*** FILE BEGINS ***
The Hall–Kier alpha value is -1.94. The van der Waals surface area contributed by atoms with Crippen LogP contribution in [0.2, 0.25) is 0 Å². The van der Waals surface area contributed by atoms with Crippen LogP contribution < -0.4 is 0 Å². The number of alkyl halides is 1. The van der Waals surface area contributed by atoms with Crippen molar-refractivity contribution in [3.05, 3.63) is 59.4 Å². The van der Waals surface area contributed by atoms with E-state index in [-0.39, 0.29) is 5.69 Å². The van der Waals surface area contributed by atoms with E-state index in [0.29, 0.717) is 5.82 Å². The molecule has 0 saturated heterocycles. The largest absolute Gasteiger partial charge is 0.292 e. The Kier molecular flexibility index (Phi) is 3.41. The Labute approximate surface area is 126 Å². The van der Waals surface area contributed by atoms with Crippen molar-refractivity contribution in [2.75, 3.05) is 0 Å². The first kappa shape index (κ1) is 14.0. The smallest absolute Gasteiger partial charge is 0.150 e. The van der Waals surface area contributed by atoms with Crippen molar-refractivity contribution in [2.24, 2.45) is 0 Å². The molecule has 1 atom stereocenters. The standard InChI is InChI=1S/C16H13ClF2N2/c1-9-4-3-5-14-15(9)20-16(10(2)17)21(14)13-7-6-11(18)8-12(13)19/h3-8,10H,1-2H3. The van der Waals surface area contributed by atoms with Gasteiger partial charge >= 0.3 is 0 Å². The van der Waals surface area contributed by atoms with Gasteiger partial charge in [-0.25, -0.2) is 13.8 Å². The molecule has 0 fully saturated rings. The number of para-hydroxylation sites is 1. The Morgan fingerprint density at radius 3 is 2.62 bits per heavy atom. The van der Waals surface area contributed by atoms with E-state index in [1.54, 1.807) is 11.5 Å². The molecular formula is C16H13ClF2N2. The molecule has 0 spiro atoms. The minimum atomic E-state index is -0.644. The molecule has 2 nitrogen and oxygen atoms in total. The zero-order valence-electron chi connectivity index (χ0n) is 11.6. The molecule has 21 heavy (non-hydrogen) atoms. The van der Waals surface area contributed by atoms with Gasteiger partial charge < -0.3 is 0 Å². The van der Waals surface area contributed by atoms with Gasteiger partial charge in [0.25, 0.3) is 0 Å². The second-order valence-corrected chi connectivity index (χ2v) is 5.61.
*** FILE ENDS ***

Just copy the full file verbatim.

The Hall–Kier alpha value is -1.94. The van der Waals surface area contributed by atoms with Crippen LogP contribution in [0.2, 0.25) is 0 Å². The van der Waals surface area contributed by atoms with Crippen LogP contribution < -0.4 is 0 Å². The number of alkyl halides is 1. The van der Waals surface area contributed by atoms with Crippen molar-refractivity contribution in [3.05, 3.63) is 59.4 Å². The van der Waals surface area contributed by atoms with E-state index in [-0.39, 0.29) is 5.69 Å². The van der Waals surface area contributed by atoms with E-state index in [0.29, 0.717) is 5.82 Å². The molecule has 0 saturated heterocycles. The largest absolute Gasteiger partial charge is 0.292 e. The Kier molecular flexibility index (Phi) is 3.41. The Labute approximate surface area is 126 Å². The van der Waals surface area contributed by atoms with Crippen molar-refractivity contribution in [2.75, 3.05) is 0 Å². The first kappa shape index (κ1) is 14.0. The smallest absolute Gasteiger partial charge is 0.150 e. The van der Waals surface area contributed by atoms with Crippen molar-refractivity contribution in [2.24, 2.45) is 0 Å². The molecule has 1 atom stereocenters. The standard InChI is InChI=1S/C16H13ClF2N2/c1-9-4-3-5-14-15(9)20-16(10(2)17)21(14)13-7-6-11(18)8-12(13)19/h3-8,10H,1-2H3. The van der Waals surface area contributed by atoms with Gasteiger partial charge >= 0.3 is 0 Å². The van der Waals surface area contributed by atoms with Gasteiger partial charge in [-0.25, -0.2) is 13.8 Å². The molecule has 0 fully saturated rings. The number of para-hydroxylation sites is 1. The Morgan fingerprint density at radius 3 is 2.62 bits per heavy atom. The van der Waals surface area contributed by atoms with E-state index in [1.54, 1.807) is 11.5 Å². The molecular formula is C16H13ClF2N2. The molecule has 0 spiro atoms. The minimum atomic E-state index is -0.644. The molecule has 2 nitrogen and oxygen atoms in total. The zero-order valence-electron chi connectivity index (χ0n) is 11.6. The molecule has 21 heavy (non-hydrogen) atoms. The van der Waals surface area contributed by atoms with Gasteiger partial charge < -0.3 is 0 Å². The van der Waals surface area contributed by atoms with Gasteiger partial charge in [0.25, 0.3) is 0 Å². The second-order valence-corrected chi connectivity index (χ2v) is 5.61.